Thursday, 9 December 2010

Singapore - The first hawker centre

Hello everyone!

When I left Korea, the temperature was a little bit higher than 30. Conversely, my destination, Singapore, was hovering just below 30. One is in Celsius, the other in Fahrenheit. I'll leave it for you to decide which ones match.

Needless to say, it was damn hot when I got off the plane at Changi International Airport, even though it was just before 10pm. I'm staying with a Singaporean - a friend from university called Jason. So whilst I've been to this city-state before with my parents, I was guaranteed a different experience. Jason has a rather good job - he is the Americas Directorate for the country's Ministry of Foreign Affairs. Basically, he has a job that most who undertook my major in Manchester would happily kill for. Which makes it all the stranger that he majored in Geology...

The consequences of this job are that he is an incredibly busy, incredibly stressed young man. And, of course, that he had to work on the Friday. So after a long-overdue sleep, I was left to my own devices to explore until he was free at 7pm. He and his delightful mother compiled a list of activities for me to accomplish, which in turn would give me the more local experience of this diverse metropolis.

Jason's mother is wonderful. She made me a Singaporean breakfast - a pork floss sandwich. I don't normally eat too much when I'm in travel mode, but I have a feeling that this adventure may be a bit fatter for me. Fully charged, I set about walking around the city, and saw a part of Singapore that tourists are not supposed to see. I ended up walking through sewage under a bridge - my justification here is that the walkway, well, isn't finished - and came across a load of migrant workers, who all looked ill and exhausted, sleeping on blocks of wood or in hammocks.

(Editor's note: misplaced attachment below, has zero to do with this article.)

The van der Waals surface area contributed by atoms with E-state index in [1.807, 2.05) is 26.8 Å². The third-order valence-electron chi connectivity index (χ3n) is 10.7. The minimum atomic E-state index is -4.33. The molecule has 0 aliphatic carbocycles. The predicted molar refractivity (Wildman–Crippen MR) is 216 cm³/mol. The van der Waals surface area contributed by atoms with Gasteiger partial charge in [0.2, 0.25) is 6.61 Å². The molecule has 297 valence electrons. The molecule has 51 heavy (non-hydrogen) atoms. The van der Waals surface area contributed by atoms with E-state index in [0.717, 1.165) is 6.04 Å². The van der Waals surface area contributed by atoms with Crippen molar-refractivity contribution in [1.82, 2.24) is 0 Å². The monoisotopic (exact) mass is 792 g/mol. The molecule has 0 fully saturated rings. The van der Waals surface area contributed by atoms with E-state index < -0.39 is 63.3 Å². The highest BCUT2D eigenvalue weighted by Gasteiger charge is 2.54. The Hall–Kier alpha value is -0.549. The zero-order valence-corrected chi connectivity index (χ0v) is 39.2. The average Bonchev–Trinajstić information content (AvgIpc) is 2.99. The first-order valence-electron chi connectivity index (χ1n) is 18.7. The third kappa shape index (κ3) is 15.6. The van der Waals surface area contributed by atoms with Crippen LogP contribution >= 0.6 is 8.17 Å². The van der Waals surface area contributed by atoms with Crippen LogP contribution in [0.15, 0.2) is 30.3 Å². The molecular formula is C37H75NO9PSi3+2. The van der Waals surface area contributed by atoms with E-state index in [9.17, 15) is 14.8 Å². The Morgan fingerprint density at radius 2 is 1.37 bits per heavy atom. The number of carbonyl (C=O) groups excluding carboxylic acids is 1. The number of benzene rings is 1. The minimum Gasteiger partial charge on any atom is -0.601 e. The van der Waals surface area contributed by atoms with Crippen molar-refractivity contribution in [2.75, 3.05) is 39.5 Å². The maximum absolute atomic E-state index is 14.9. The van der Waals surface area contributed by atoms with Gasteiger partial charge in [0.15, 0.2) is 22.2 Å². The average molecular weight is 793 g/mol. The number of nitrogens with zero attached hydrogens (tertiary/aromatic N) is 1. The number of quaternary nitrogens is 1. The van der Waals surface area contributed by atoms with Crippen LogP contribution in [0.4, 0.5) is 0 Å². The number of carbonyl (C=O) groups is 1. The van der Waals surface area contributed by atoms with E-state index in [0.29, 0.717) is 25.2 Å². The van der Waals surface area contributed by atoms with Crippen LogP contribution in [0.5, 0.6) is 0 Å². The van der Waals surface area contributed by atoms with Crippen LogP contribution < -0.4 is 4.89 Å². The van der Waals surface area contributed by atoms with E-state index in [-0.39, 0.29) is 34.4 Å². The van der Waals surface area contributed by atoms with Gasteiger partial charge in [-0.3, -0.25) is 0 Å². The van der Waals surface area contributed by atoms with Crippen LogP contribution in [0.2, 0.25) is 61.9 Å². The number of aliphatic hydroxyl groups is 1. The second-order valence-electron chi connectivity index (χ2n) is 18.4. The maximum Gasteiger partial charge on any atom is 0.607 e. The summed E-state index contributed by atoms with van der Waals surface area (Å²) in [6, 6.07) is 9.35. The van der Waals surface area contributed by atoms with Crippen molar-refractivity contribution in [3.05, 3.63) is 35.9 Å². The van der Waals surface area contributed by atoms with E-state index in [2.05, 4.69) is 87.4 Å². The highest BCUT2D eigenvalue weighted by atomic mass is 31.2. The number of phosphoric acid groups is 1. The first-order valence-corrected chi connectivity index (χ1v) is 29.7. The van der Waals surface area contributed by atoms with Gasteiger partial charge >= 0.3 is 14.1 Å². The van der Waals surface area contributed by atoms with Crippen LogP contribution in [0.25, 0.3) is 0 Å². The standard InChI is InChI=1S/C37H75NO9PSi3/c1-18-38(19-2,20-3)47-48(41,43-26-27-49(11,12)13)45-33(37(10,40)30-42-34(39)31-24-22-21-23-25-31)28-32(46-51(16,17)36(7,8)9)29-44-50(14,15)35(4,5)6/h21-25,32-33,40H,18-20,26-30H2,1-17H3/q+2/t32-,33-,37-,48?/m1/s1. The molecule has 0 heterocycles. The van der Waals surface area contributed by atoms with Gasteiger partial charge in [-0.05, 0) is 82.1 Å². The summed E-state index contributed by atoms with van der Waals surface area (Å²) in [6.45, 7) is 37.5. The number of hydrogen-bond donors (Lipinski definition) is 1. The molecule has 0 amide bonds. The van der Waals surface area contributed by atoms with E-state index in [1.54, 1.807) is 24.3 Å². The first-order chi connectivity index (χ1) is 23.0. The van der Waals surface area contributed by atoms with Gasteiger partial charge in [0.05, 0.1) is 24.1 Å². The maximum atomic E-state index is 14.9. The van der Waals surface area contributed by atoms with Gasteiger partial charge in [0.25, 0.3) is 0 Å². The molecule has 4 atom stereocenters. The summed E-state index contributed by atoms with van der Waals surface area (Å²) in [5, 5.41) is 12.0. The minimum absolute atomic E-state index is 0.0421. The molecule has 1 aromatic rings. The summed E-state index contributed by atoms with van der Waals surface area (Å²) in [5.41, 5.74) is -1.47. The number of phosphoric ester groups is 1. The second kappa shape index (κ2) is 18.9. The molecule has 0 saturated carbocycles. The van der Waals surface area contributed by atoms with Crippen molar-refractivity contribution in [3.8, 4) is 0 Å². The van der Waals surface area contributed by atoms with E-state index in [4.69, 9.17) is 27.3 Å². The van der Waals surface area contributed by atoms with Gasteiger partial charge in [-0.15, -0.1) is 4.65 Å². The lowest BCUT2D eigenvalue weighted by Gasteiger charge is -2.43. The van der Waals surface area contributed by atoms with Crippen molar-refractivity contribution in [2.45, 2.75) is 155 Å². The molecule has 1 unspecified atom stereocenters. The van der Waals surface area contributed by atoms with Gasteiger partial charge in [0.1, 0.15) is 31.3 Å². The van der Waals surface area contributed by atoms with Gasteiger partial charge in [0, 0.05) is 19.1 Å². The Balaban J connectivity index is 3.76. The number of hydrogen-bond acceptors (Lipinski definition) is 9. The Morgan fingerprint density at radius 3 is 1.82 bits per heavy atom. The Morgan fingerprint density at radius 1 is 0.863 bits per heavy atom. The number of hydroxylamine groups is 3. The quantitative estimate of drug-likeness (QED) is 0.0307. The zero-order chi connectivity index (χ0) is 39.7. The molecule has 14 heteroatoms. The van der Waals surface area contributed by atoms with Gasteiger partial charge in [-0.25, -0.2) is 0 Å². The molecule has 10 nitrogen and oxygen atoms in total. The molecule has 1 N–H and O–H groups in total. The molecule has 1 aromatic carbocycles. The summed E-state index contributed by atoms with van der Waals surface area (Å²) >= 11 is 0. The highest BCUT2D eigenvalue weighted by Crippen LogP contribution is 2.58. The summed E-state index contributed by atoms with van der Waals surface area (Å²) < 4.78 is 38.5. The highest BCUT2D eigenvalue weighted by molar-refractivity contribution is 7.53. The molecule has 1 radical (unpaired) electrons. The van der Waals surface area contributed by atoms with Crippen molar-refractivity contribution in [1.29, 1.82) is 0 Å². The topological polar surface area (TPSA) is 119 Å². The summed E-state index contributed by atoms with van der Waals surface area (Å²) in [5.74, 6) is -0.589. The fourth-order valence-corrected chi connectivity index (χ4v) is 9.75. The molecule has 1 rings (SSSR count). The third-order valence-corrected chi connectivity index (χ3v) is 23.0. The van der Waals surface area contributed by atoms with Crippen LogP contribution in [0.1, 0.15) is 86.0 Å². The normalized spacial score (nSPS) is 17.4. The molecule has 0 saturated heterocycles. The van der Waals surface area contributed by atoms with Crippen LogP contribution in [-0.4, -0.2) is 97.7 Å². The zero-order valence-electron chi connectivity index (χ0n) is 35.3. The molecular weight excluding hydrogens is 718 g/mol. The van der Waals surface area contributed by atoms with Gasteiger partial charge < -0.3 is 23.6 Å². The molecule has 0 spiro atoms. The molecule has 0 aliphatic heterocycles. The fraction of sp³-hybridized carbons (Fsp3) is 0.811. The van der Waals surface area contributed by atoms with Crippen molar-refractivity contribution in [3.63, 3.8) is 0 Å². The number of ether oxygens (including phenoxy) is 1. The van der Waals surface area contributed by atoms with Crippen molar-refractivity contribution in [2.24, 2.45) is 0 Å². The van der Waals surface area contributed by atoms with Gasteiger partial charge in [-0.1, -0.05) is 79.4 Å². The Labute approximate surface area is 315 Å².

This was one of many things I saw that I wasn't expecting. Another was the sheer volume of Christmas decorations. I had forgotten that it was the season to be jolly as I was busy sweating in the humidity. Decorations are everywhere. Even the famous Raffles Hotel has been spoiled somewhat by having bright red wreaths hanging in the famous lawn area. I haven't really given much consideration to Christmas - that will change when I get home, I'm sure.

Although being slightly disturbed by the mass of white people and the volume of English being spoken, I still feel far away from home. The weather is important here, obviously, but I am actually having a little difficulty understanding people. The accent is so strange, and locals speak so fast, so that it actually can be a challenge. It was bizarre that I felt more at home in Chinatown, where it was more common to hear Cantonese, than I was in the malls of Orchard Road. Going home is going to be weird. It would be worse if I was heading straight home, though.

When I mentioned the weather, I talked in a positive tone. I forgot to mention that it is rainy season. Luckily I was close to my destination - the Peranakan Museum, which is an interesting look at the people who are closest to being indigenous in Singapore - when the darkening skies unleashed themselves.

The rain had relented whilst I chatted to a Malay girl in a bookstore - she had picked up a Korea travel book, and if that isn't a conversation opener for me then I may as well give up on life - so I went to the Botanical Gardens, conveniently close to Jason's top-secret office. Which is guarded by men with little guns, apparently.

He took me to a hawker centre. think food stalls, but about fifty of them. All selling delicious food. On the cheap. And you mix and match, and create a meal. I've never had stingray before. I can see why Steve Irwin died for one (come on, enough time has passed to make jokes now). It was divine.

All of the food was, actually. Big fan of the satay - I'm sure more of that will be munched on in Malaysia itself. That's for tomorrow - an evening flight to Kota Kinabalu, and a new country. Well, the Borneo part of it anyway. Welcome to the jungle!

Love you all


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